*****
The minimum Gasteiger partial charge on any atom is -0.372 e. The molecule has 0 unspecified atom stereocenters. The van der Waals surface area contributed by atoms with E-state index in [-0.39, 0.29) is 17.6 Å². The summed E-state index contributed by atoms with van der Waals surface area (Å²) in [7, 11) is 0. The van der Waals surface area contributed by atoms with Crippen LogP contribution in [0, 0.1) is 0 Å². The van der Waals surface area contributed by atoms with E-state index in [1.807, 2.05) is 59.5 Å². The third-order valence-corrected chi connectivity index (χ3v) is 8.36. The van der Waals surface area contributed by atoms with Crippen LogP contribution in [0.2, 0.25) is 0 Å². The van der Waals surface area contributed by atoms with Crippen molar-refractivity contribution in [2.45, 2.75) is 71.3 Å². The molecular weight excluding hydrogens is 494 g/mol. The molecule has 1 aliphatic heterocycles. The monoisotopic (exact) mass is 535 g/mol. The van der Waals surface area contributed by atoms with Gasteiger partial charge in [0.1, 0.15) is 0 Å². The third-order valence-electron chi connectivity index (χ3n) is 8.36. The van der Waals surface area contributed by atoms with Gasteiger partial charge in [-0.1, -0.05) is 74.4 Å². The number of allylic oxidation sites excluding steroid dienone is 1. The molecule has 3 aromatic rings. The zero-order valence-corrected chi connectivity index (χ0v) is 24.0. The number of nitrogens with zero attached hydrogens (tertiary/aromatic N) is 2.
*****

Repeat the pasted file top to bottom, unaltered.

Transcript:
The minimum Gasteiger partial charge on any atom is -0.372 e. The molecule has 0 unspecified atom stereocenters. The van der Waals surface area contributed by atoms with E-state index in [-0.39, 0.29) is 17.6 Å². The summed E-state index contributed by atoms with van der Waals surface area (Å²) in [7, 11) is 0. The van der Waals surface area contributed by atoms with Crippen LogP contribution in [0, 0.1) is 0 Å². The van der Waals surface area contributed by atoms with E-state index in [1.807, 2.05) is 59.5 Å². The third-order valence-corrected chi connectivity index (χ3v) is 8.36. The van der Waals surface area contributed by atoms with Crippen LogP contribution in [0.2, 0.25) is 0 Å². The van der Waals surface area contributed by atoms with Crippen molar-refractivity contribution in [2.45, 2.75) is 71.3 Å². The molecular weight excluding hydrogens is 494 g/mol. The molecule has 1 aliphatic heterocycles. The monoisotopic (exact) mass is 535 g/mol. The van der Waals surface area contributed by atoms with Gasteiger partial charge in [0.1, 0.15) is 0 Å². The third-order valence-electron chi connectivity index (χ3n) is 8.36. The van der Waals surface area contributed by atoms with Gasteiger partial charge in [-0.1, -0.05) is 74.4 Å². The number of allylic oxidation sites excluding steroid dienone is 1. The molecule has 3 aromatic rings. The zero-order valence-corrected chi connectivity index (χ0v) is 24.0. The number of nitrogens with zero attached hydrogens (tertiary/aromatic N) is 2.